I ‘met’ someone recently who used to work in retail and I did my share of that too so I was reminiscing about my years ‘working with the public.’ I told him that I did my best. That’s all anyone can do. I found lots of expired merchandise in my “Health and Beauty Aids” department, which had to be brought to the office, written up in some way, and then carted to the stock room and disposed of. Amazing quantities of pain relievers and all sorts of products were on those shelves past their due dates. I cost the store money, yes. But there was some sort of message on the cornball name tags we all had to wear on our red smocks about customers being our main priority, so…wasn’t I doing my job? I also took longer to put prices on items than most people with my pricing gun, because as soon as the ink went dry I would rush to remedy that.
I’d been stuck at the register before, with barely legible SKU numbers (this was before checkouts had scanners for the UPC codes. I had to manually punch in every SKU number) so I wanted every number to be crisp and clean. Also, I took time putting those price tags on the products because I absolutely refused to place price stickers OVER important text. I would be instructed to price, let’s say fifty Tylenol bottles or twenty boxes with cough syrup in them… I would carefully check for a place on the item where I could place the price sticker, without concealing the name of the product or any pertinent information regarding how to administer it. Oh I wasn’t a perfect employee. I always got passed up for raises! My deficits fell short in other areas…but I would strive to do MY best, which looks different to some people.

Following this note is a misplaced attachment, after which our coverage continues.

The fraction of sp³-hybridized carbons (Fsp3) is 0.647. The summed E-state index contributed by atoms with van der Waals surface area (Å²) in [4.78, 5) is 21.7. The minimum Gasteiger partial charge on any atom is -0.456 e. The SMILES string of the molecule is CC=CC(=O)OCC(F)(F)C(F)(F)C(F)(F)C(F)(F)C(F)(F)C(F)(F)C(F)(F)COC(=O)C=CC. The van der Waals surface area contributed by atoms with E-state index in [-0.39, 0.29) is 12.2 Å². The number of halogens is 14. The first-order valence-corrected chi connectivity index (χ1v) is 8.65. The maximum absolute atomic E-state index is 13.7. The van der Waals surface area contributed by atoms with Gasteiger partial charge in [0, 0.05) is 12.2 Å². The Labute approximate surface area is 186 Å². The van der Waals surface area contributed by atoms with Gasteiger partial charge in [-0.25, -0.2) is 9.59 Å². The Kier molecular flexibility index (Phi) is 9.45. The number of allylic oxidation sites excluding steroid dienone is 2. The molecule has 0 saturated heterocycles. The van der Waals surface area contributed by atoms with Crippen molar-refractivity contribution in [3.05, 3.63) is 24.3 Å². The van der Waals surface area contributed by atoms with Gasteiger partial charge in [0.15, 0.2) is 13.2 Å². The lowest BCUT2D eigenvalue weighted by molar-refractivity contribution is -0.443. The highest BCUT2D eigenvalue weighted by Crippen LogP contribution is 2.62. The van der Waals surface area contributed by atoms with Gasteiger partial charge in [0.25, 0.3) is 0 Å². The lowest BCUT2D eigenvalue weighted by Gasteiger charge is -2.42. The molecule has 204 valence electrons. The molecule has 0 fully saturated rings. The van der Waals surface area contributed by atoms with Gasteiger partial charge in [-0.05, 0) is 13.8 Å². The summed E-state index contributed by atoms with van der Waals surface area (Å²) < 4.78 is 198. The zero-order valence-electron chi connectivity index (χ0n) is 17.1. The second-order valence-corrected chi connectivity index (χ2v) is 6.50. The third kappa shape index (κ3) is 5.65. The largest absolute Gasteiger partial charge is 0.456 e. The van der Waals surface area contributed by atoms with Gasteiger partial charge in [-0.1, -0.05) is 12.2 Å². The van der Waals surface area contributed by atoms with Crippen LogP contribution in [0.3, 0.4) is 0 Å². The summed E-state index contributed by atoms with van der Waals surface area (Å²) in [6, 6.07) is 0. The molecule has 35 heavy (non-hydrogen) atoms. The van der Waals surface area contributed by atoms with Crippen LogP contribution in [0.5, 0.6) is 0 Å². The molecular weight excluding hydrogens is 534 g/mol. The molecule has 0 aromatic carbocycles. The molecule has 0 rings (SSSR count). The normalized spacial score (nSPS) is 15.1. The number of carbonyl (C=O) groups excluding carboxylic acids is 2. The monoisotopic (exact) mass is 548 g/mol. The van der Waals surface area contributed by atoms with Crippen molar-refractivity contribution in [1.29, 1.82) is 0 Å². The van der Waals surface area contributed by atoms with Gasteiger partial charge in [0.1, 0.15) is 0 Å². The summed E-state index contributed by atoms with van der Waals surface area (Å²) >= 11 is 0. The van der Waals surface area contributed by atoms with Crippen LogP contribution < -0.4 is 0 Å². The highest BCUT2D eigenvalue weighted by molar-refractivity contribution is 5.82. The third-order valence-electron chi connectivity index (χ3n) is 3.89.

Thank goodness I wasn’t a baker in days of olde Egypt. First of all, I should not be trusted anywhere near knives. Just the day before Easter (two days ago as of this writing) I lopped off the tip of my thumb but I digress but if I were alive way back then…when it was difficult getting loaves of bread a uniform weight, bakers often got caught selling loaves that just didn’t measure up. When that pissed off someone too many times, they’d actually nail the baker’s ear to the door for selling short loaves. Bakers feared this punishment so much and yet they just consistently turned out inconsistent loaves of bread, some long, some short. Perhaps their means of measuring and their crude Egyptian kitchens just prevented a better outcome. Anyway, the bakers ended up throwing in a free 13th loaf in every order to stave off the ear-cutting and appease the buyers who back then, ordered a dozen at a time. Thus the term ‘baker’s dozen,’ which has an eerie origin as it turns out.